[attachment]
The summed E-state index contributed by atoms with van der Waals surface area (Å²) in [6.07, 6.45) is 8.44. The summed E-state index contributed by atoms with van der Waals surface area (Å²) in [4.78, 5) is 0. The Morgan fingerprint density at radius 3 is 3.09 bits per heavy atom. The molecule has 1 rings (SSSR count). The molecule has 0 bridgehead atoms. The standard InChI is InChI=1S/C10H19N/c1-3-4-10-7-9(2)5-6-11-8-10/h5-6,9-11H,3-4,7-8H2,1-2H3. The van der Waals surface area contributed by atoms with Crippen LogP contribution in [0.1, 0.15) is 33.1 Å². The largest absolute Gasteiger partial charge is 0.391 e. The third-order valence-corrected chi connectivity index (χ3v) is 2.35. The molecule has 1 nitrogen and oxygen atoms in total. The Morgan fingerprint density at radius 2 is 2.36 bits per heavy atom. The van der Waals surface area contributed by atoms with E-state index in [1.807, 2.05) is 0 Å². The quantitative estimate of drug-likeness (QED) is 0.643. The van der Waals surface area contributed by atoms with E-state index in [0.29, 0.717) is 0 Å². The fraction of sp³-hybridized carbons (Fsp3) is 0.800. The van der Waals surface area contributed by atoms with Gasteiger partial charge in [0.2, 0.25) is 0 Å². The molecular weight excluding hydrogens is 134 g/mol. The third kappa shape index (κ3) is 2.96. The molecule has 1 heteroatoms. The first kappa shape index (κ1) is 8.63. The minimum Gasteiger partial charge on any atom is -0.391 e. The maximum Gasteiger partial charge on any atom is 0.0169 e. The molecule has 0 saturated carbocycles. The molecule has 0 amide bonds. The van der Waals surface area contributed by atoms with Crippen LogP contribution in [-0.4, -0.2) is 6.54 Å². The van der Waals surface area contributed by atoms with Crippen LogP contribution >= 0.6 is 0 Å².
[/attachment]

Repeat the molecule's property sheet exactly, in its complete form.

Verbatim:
The summed E-state index contributed by atoms with van der Waals surface area (Å²) in [6.07, 6.45) is 8.44. The summed E-state index contributed by atoms with van der Waals surface area (Å²) in [4.78, 5) is 0. The Morgan fingerprint density at radius 3 is 3.09 bits per heavy atom. The molecule has 1 rings (SSSR count). The molecule has 0 bridgehead atoms. The standard InChI is InChI=1S/C10H19N/c1-3-4-10-7-9(2)5-6-11-8-10/h5-6,9-11H,3-4,7-8H2,1-2H3. The van der Waals surface area contributed by atoms with Crippen LogP contribution in [0.1, 0.15) is 33.1 Å². The largest absolute Gasteiger partial charge is 0.391 e. The third-order valence-corrected chi connectivity index (χ3v) is 2.35. The molecule has 1 nitrogen and oxygen atoms in total. The Morgan fingerprint density at radius 2 is 2.36 bits per heavy atom. The van der Waals surface area contributed by atoms with E-state index in [1.807, 2.05) is 0 Å². The quantitative estimate of drug-likeness (QED) is 0.643. The van der Waals surface area contributed by atoms with E-state index in [0.29, 0.717) is 0 Å². The fraction of sp³-hybridized carbons (Fsp3) is 0.800. The van der Waals surface area contributed by atoms with Gasteiger partial charge in [0.2, 0.25) is 0 Å². The molecular weight excluding hydrogens is 134 g/mol. The third kappa shape index (κ3) is 2.96. The molecule has 1 heteroatoms. The first kappa shape index (κ1) is 8.63. The minimum Gasteiger partial charge on any atom is -0.391 e. The maximum Gasteiger partial charge on any atom is 0.0169 e. The molecule has 0 saturated carbocycles. The molecule has 0 amide bonds. The van der Waals surface area contributed by atoms with Crippen LogP contribution in [-0.4, -0.2) is 6.54 Å². The van der Waals surface area contributed by atoms with Crippen LogP contribution >= 0.6 is 0 Å².